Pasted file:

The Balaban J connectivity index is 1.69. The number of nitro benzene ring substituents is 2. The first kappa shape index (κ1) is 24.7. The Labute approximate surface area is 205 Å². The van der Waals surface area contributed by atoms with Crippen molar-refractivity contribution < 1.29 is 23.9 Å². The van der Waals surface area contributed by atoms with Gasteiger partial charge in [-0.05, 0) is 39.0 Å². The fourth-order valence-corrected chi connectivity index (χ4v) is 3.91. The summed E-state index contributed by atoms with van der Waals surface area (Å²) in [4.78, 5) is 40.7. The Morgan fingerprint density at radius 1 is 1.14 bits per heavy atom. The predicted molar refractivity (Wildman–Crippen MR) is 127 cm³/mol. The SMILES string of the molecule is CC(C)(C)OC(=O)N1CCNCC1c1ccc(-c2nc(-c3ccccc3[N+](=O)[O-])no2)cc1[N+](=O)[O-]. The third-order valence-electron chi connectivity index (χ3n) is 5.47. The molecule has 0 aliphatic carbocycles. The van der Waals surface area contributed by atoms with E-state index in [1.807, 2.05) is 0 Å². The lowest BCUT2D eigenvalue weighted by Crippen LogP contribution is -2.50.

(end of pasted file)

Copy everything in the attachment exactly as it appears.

The Balaban J connectivity index is 1.69. The number of nitro benzene ring substituents is 2. The first kappa shape index (κ1) is 24.7. The Labute approximate surface area is 205 Å². The van der Waals surface area contributed by atoms with Crippen molar-refractivity contribution < 1.29 is 23.9 Å². The van der Waals surface area contributed by atoms with Gasteiger partial charge in [-0.05, 0) is 39.0 Å². The fourth-order valence-corrected chi connectivity index (χ4v) is 3.91. The summed E-state index contributed by atoms with van der Waals surface area (Å²) in [4.78, 5) is 40.7. The Morgan fingerprint density at radius 1 is 1.14 bits per heavy atom. The predicted molar refractivity (Wildman–Crippen MR) is 127 cm³/mol. The SMILES string of the molecule is CC(C)(C)OC(=O)N1CCNCC1c1ccc(-c2nc(-c3ccccc3[N+](=O)[O-])no2)cc1[N+](=O)[O-]. The third-order valence-electron chi connectivity index (χ3n) is 5.47. The molecule has 0 aliphatic carbocycles. The van der Waals surface area contributed by atoms with E-state index in [1.807, 2.05) is 0 Å². The lowest BCUT2D eigenvalue weighted by Crippen LogP contribution is -2.50.